Join us this Sunday, July 10 at 2:00 p.m. for July's Books Plus book discussion. Wendy will lead a discussion on The Immortal Life of Henrietta Lacks by Rebecca Skloot. Scientists named a poor African-American tobacco farmer HeLA. Without her or her family’s knowledge, they removed some of Henrietta’s cells. They became the first so-called “immortal” cells grown in a laboratory and were used for many vaccines including the polio vaccine. Decades later, they also used her husband’s and children’s cells without their consent. The book brings up many interesting questions: do we own the rights to our own bodies, do scientists treat research subjects differently based on race and class, and why do scientists not always communicate what they are doing to the people most involved.
Please join us for an interesting discussion on a book that many have found fascinating. Read more »
Not only do I spent a lot of time reading books, but I spend a lot of time reading about books. I recently ran across Flavorwire's article 'The 30 Harshest Author-on-Author Insults In History' and I have to admit that I laughed out loud. Collected here are real quotes from authors about authors - disparaging in a cruel but also often funny way. My favorite? Truman Capote on Jack Kerouac - “That’s not writing, that’s typing.” Ha! Read more »
I ran across an article this morning that mentioned that Margaret Mitchell's Gone With the Wind turns 75 this month. In June of 1936, Mitchell published this now classic saga while recovering from a broken ankle. It was an instant hit, and brought immediate fame to the Atlanta journalist.
What is it about? Well....er...I haven't actually read it. "I'll never go hungry again!", right? But I only know that from the movie. It is high time to put this book on my to-read list. Read more »
The Horror Writers Association works to "raise the profile of the horror genre in the publishing industry and among readers in general." In an effort to support their mission, The Horror Writers Association every year awards prizes for the best in the horror genre. Last week the Bram Stoker Award Winners were announced. Read more »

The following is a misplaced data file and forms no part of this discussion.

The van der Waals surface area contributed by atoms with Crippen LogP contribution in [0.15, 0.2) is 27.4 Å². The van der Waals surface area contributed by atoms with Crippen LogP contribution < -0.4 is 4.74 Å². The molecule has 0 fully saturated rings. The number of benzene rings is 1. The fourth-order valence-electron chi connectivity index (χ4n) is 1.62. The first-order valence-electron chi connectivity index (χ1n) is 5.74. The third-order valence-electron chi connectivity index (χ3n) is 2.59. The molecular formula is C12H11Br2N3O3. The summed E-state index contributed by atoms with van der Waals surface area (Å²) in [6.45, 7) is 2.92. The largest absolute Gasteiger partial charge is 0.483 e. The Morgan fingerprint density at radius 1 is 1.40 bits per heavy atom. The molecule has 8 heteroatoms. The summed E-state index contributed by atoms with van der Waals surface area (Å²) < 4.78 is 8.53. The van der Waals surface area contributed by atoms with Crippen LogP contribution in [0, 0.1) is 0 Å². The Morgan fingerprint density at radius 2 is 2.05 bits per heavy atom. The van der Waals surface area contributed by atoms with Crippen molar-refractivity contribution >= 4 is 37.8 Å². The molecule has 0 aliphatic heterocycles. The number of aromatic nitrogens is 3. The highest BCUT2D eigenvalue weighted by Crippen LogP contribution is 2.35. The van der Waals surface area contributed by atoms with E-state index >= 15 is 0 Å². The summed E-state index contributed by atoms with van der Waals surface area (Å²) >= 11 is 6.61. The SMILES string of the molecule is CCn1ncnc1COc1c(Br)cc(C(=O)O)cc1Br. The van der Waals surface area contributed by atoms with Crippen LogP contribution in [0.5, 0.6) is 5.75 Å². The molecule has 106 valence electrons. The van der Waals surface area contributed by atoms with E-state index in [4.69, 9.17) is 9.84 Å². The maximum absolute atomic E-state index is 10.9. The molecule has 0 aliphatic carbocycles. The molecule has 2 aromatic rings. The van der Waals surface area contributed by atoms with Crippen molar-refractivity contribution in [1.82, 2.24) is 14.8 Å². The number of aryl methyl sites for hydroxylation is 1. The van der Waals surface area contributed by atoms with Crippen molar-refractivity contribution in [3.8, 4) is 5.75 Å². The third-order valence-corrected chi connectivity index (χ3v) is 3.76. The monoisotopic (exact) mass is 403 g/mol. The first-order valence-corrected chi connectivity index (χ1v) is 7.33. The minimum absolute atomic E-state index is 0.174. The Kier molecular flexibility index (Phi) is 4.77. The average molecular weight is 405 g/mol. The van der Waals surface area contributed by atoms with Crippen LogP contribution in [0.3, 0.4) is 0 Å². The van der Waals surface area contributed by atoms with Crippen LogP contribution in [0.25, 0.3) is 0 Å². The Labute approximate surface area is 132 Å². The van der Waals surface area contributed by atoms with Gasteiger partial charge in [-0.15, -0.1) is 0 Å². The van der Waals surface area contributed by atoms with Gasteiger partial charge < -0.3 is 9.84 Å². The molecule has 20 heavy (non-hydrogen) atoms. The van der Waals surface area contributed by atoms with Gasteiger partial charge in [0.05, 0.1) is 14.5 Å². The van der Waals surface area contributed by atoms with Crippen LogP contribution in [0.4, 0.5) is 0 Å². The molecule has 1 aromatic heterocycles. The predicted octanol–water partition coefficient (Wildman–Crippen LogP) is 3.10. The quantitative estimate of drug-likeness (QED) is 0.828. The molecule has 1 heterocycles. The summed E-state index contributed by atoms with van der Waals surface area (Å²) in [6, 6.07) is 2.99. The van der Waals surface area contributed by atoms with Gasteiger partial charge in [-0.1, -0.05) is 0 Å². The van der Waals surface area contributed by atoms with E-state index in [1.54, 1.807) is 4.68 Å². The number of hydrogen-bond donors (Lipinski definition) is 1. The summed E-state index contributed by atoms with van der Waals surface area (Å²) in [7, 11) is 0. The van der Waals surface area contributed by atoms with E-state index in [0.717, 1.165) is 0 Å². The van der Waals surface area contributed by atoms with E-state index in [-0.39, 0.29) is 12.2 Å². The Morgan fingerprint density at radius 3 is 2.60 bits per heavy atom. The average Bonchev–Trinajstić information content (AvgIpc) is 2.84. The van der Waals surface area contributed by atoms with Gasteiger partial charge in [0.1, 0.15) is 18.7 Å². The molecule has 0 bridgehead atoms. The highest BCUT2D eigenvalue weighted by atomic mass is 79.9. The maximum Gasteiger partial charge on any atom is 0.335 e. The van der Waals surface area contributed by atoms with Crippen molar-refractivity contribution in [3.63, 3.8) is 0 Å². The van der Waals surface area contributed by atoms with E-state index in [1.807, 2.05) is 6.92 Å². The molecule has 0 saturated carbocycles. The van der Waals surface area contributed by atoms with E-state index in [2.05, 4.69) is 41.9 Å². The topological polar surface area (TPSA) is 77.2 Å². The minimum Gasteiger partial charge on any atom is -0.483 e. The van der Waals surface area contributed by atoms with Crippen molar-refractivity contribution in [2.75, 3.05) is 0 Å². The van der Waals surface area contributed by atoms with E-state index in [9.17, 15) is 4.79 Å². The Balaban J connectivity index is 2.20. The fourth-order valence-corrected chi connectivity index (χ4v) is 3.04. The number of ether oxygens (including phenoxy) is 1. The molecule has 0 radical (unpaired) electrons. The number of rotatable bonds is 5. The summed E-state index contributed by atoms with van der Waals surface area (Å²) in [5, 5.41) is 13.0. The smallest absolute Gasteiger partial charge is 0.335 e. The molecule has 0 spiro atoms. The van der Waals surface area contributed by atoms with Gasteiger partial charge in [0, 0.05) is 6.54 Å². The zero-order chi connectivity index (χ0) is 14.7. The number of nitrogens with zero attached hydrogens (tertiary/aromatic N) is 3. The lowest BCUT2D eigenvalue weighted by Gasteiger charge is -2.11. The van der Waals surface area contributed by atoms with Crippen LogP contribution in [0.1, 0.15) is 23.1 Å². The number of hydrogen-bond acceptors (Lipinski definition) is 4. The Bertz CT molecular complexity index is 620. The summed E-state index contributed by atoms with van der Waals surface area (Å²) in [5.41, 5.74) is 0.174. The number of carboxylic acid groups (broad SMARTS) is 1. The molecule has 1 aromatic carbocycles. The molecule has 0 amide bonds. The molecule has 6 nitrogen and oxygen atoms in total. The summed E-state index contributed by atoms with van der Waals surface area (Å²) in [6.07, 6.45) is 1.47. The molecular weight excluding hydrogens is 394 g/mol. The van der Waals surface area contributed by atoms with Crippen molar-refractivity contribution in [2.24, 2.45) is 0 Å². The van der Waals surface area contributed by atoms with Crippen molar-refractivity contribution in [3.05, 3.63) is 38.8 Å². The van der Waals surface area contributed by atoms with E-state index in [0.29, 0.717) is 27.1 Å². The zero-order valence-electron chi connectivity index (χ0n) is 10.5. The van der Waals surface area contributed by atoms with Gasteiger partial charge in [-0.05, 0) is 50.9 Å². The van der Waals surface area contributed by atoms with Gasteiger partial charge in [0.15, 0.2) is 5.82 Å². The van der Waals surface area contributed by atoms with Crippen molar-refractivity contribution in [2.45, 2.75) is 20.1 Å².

Several weeks ago, a contributor for the Wall Street Journal wrote an article entitled Darkness Too Visible. The author's complaint was that contemporary YA literature, aimed at the broad range of 12-18 year-olds is inappropriate for it's heavy inclusion of "explicit abuse, violence and depravity".
Then the internet blew up. Several interesting responses have come from NPR, one from pop culture expert Linda Holmes, and another interview with a YA librarian, YA authors, and the original author of the WSJ article. Read more »
It's summer and that means Summer Reading at public libraries around the country - MCPL included! Teens in Monroe County have the opportunity to participate in The World in Your Hands, this summer's Reading Program from June 1 - August 17. Read more »
Graduation, students leaving town, the planning of summer trips and picnics, yes it's that time of year again. If only the weather would comply. On June 5th, Jane Layman will lead our next Books Plus discussion about Jonathan Franzen's latest novel Freedom. This well-reviewed novel features Patty and Walter Berglund, pioneers of old St. Paul. Walter is an environmental lawyer concerned about the fate of warblers, and Patty is an ex-sports player, perhaps a little too competitive with her parenting. Read more »